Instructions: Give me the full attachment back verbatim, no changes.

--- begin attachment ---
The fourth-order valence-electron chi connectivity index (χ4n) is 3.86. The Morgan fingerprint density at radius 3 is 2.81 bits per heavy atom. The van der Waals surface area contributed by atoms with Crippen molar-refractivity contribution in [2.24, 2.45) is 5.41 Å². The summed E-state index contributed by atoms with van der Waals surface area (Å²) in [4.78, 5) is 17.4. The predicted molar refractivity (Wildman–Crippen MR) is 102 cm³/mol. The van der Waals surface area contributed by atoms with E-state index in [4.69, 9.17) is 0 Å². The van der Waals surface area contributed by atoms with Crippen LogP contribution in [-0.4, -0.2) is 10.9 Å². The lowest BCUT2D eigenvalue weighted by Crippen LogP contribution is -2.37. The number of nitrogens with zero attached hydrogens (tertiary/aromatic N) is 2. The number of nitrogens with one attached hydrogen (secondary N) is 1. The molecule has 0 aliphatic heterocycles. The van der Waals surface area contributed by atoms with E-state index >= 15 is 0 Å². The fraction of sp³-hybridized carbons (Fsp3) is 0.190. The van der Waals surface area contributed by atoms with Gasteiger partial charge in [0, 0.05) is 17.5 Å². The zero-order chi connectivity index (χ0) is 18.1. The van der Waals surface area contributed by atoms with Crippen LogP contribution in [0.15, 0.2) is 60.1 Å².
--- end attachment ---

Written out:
The fourth-order valence-electron chi connectivity index (χ4n) is 3.86. The Morgan fingerprint density at radius 3 is 2.81 bits per heavy atom. The van der Waals surface area contributed by atoms with Crippen molar-refractivity contribution in [2.24, 2.45) is 5.41 Å². The summed E-state index contributed by atoms with van der Waals surface area (Å²) in [4.78, 5) is 17.4. The predicted molar refractivity (Wildman–Crippen MR) is 102 cm³/mol. The van der Waals surface area contributed by atoms with E-state index in [4.69, 9.17) is 0 Å². The van der Waals surface area contributed by atoms with Crippen LogP contribution in [-0.4, -0.2) is 10.9 Å². The lowest BCUT2D eigenvalue weighted by Crippen LogP contribution is -2.37. The number of nitrogens with zero attached hydrogens (tertiary/aromatic N) is 2. The number of nitrogens with one attached hydrogen (secondary N) is 1. The molecule has 0 aliphatic heterocycles. The van der Waals surface area contributed by atoms with E-state index >= 15 is 0 Å². The fraction of sp³-hybridized carbons (Fsp3) is 0.190. The van der Waals surface area contributed by atoms with Gasteiger partial charge in [0, 0.05) is 17.5 Å². The zero-order chi connectivity index (χ0) is 18.1. The van der Waals surface area contributed by atoms with Crippen LogP contribution in [0.15, 0.2) is 60.1 Å².